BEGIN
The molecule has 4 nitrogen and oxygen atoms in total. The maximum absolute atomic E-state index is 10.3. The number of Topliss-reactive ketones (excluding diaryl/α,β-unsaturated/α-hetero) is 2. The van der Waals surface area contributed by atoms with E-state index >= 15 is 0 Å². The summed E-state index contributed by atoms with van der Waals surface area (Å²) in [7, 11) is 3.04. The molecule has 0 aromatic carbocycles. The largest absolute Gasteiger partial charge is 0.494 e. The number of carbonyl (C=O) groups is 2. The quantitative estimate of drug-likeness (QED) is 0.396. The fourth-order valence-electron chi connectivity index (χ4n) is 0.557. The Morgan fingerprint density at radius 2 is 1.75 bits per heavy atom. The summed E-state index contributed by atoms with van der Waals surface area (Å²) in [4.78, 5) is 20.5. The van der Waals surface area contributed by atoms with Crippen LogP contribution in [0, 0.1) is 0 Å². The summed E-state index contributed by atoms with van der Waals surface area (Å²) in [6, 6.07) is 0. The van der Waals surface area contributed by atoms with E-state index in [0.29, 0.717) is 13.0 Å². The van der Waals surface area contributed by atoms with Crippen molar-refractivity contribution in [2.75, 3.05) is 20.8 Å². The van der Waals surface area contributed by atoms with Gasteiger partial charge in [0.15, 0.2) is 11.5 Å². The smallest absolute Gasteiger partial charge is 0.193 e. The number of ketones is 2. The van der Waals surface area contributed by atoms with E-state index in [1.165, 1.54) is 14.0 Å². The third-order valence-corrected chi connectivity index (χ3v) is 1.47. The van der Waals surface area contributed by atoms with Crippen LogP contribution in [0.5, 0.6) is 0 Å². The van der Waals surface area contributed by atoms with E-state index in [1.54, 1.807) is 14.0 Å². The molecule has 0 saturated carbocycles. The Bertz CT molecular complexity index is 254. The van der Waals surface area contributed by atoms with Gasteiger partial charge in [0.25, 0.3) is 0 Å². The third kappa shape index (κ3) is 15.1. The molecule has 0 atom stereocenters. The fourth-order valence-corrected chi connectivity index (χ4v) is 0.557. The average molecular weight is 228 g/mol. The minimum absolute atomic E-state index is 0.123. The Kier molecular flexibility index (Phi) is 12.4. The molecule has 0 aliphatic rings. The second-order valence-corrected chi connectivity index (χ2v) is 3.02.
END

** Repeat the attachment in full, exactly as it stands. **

The molecule has 4 nitrogen and oxygen atoms in total. The maximum absolute atomic E-state index is 10.3. The number of Topliss-reactive ketones (excluding diaryl/α,β-unsaturated/α-hetero) is 2. The van der Waals surface area contributed by atoms with E-state index >= 15 is 0 Å². The summed E-state index contributed by atoms with van der Waals surface area (Å²) in [7, 11) is 3.04. The molecule has 0 aromatic carbocycles. The largest absolute Gasteiger partial charge is 0.494 e. The number of carbonyl (C=O) groups is 2. The quantitative estimate of drug-likeness (QED) is 0.396. The fourth-order valence-electron chi connectivity index (χ4n) is 0.557. The Morgan fingerprint density at radius 2 is 1.75 bits per heavy atom. The summed E-state index contributed by atoms with van der Waals surface area (Å²) in [4.78, 5) is 20.5. The van der Waals surface area contributed by atoms with Crippen LogP contribution in [0, 0.1) is 0 Å². The summed E-state index contributed by atoms with van der Waals surface area (Å²) in [6, 6.07) is 0. The van der Waals surface area contributed by atoms with E-state index in [0.29, 0.717) is 13.0 Å². The van der Waals surface area contributed by atoms with Crippen molar-refractivity contribution in [2.75, 3.05) is 20.8 Å². The van der Waals surface area contributed by atoms with Gasteiger partial charge in [0.15, 0.2) is 11.5 Å². The smallest absolute Gasteiger partial charge is 0.193 e. The number of ketones is 2. The van der Waals surface area contributed by atoms with E-state index in [1.165, 1.54) is 14.0 Å². The third-order valence-corrected chi connectivity index (χ3v) is 1.47. The van der Waals surface area contributed by atoms with Crippen LogP contribution in [0.5, 0.6) is 0 Å². The van der Waals surface area contributed by atoms with E-state index in [1.54, 1.807) is 14.0 Å². The molecule has 0 saturated carbocycles. The Bertz CT molecular complexity index is 254. The van der Waals surface area contributed by atoms with Gasteiger partial charge in [0.25, 0.3) is 0 Å². The third kappa shape index (κ3) is 15.1. The molecule has 0 atom stereocenters. The fourth-order valence-corrected chi connectivity index (χ4v) is 0.557. The average molecular weight is 228 g/mol. The minimum absolute atomic E-state index is 0.123. The Kier molecular flexibility index (Phi) is 12.4. The molecule has 0 aliphatic rings. The second-order valence-corrected chi connectivity index (χ2v) is 3.02.